Viewpoint | 15 Feb 2024

Harnessing the power of tech on the path to net zero

Achieving net zero for your business can be a daunting task, but having the right processes and technology partners in place can help ease the transition, says Nicki Lyons, Vodafone's Chief Corporate Affairs and Sustainability Officer.

Climate change has the potential to seriously disrupt our lives. We are already seeing its impact and without intervention we know that the future we face is even more volatile than the present we inhabit.

Alongside climate change, we are also facing a biodiversity crisis. WWF, one of Vodafone’s partners, reports that – on average – the world’s monitored populations of wildlife have declined by almost 70% since 1970. The Amazon has suffered four severe droughts in less than eight years.

Doing nothing is not an option for those who want to see our planet thrive. Plus, today’s ethics-conscious consumers won’t accept inaction. But plotting a path towards net zero can be daunting. Companies will need all the help that they can find if they are to reduce their carbon footprints, while still serving their customers.

Not only can technology help to assess, monitor, and reduce a business’s own environmental footprint, but it can help them provide their customers with sustainable options. For example, the rollout of a strong 5G network in the UK could help cut farming emissions by 6% and food production emissions by 11%. Tools such as carbon calculators give businesses the information they need to make changes with significant impact.

New research reveals 5G technologies could help create a greener ‘farm-to-fork’ journey, saving enough emissions as removing 78,000 delivery trucks from UK roads

If 5G technologies were applied across the food and drink supply chain, they could save 37 million tonnes of CO2e equivalent emissions between 2024 and 2035. That’s the same as removing 78,000 delivery trucks from UK roads. 

Partners, customers and industry experts came together at a recent Vodafone Business UK Customer Sustainability Summit. Focusing on Innovation for Impact, they discussed how businesses can harness technology to accelerate their transition to net zero, and by extension the UK’s transition, addressing the challenges of climate change.

Mapping the route

Assessing your impact on the environment is the first step towards reducing it. That means taking a long hard look at your relationship with nature, and the risks that you are exposed to in this area.

Mapping a path to net zero is about action, not neutralisation. Many companies think that by offsetting their own emissions, they have done their bit for the environment. However, as our partner WWF points out, the Science Based Targets Initiative says businesses should reduce emissions by 90% before even thinking about neutralising their residual emissions with permanent carbon removal and storage.

COP26: Understanding companies’ carbon reduction claims

Many companies say they are committed to reducing their carbon footprints on the road to net zero. Understanding Scopes 1-3 of the Greenhouse Gas Protocol will help you decide which claims are more impressive than others.

Instead, businesses must set ambitious time-limited targets. The Science Based Targets Initiative (SBTi) guides companies towards targets that tackle global warming while boosting competitiveness. Questions to ask yourself include whether you’re relying on virgin raw materials to produce your product, and if so, whether that can be changed. Other facets of your business to consider may include your packaging, shipping, and energy use in facilities such as offices.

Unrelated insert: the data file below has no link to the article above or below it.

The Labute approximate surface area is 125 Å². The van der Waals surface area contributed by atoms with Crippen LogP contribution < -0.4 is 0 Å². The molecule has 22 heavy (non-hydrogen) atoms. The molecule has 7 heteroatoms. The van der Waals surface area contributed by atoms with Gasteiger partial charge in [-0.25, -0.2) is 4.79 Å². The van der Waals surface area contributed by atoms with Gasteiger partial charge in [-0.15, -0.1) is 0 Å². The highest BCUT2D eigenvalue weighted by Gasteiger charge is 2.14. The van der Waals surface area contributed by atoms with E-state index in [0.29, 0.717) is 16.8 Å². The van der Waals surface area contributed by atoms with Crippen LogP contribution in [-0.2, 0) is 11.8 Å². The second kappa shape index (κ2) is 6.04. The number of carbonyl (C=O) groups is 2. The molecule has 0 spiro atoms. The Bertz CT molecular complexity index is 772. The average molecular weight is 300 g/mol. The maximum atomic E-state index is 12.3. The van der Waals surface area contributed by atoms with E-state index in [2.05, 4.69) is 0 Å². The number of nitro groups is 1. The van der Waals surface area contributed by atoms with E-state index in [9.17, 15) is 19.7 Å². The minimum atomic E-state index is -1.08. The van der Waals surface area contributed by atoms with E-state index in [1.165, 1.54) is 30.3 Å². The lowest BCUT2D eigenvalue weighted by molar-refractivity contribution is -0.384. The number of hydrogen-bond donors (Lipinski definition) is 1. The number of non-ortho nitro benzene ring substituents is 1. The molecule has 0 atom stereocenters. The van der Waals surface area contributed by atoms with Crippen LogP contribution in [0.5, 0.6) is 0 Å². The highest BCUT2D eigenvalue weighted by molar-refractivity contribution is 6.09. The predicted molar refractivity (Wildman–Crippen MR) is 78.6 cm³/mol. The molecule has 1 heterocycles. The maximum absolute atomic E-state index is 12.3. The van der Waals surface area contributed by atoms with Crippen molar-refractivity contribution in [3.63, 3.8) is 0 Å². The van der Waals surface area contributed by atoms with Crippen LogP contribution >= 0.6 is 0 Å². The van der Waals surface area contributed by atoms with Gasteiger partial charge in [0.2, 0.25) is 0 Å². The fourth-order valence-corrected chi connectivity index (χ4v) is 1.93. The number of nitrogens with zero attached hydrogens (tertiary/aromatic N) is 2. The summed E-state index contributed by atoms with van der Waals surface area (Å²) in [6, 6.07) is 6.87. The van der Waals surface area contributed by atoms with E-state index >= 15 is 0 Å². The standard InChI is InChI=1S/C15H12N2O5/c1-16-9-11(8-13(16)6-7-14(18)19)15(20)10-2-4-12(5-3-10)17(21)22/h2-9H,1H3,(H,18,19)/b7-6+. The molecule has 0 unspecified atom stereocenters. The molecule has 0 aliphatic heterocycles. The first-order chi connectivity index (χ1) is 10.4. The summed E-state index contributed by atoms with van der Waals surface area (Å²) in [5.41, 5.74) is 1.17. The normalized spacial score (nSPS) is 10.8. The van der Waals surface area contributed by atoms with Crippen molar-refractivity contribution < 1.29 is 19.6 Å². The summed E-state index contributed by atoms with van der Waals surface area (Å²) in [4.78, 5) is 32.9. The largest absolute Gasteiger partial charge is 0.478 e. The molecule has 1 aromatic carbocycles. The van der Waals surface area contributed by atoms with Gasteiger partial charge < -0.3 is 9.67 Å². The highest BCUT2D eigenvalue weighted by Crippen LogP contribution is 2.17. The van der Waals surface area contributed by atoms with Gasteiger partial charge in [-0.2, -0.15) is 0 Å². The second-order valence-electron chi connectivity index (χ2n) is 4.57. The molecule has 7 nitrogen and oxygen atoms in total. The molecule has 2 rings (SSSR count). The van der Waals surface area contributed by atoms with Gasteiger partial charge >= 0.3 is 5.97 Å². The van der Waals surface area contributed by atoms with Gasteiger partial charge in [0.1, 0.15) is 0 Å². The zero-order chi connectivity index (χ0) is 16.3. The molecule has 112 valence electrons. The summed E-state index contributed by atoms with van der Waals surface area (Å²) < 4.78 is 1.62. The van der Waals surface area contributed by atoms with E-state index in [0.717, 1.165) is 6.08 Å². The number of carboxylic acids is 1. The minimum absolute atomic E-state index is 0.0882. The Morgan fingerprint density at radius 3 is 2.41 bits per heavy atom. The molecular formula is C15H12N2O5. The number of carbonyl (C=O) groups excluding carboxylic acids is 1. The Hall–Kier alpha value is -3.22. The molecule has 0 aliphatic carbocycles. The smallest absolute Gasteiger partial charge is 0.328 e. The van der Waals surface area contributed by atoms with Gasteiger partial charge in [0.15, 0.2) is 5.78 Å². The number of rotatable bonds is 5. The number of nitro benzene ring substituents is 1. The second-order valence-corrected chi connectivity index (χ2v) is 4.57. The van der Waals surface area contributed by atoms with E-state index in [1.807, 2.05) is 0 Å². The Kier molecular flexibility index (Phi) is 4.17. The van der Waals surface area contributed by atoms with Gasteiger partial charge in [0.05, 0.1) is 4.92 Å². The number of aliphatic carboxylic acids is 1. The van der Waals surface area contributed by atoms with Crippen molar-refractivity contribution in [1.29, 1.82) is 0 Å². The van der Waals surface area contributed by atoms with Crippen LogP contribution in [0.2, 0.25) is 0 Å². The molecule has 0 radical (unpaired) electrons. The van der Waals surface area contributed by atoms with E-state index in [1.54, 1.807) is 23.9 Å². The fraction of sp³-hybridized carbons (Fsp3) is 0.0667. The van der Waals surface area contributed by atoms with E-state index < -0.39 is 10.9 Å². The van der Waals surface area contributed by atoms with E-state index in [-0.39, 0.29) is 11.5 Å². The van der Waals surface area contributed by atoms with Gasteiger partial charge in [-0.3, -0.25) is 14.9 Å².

Every business has the potential to make a real difference.

Vodafone is a great example. We’re now well on the way to de-carbonising our own UK operations by 2027, and achieving our 2040 net zero target, validated by the Science Based Targets Initiative with help from global climate consultancy, the Carbon Trust.

We reuse, resell, or recycle 99.8% of our electronic waste in the UK, and 96% globally. We’re partnering with WWF on an initiative that will see one million phones recycled or reused, with a pound donated to WWF for each one.

The Circular Economy: Everything you need to know

The ‘circular economy’ is one of the latest green catchphrases, but what exactly is it and is it achievable?

Stronger together

Your net zero pathway won’t be the same as ours, because every sector and business has different challenges. But no company can act alone when it comes to reducing environmental harms.

As well as ensuring our own house is in order, we know that our customers expect us to provide solutions to help them to reduce their impact on the climate.

We want to support and inspire all our business customers on their environmental journeys.

Our initiatives include device lifecycle management for large business customers, meaning they can lease their hardware and when they return it, we’ll reuse or recycle it responsibly. We will soon be launching carbon calculators for our business customers, making it even easier for them to set and measure targets.

If our proposed merger with Three is approved, we’ll have the scale to build a best-in-class 5G network, allowing businesses to send vast amounts of data while using much less energy.

We also host inspiring and informative events for our business customers, such as a recent customer summit with Extreme E off-road racing.

All these initiatives stem from our belief that businesses don’t have to choose between being sustainable and profitable: one can improve the other. By acting together, with our tech teams in your corner, I believe we can drive real change.

A version of this article originally appeared on BusinessGreen.

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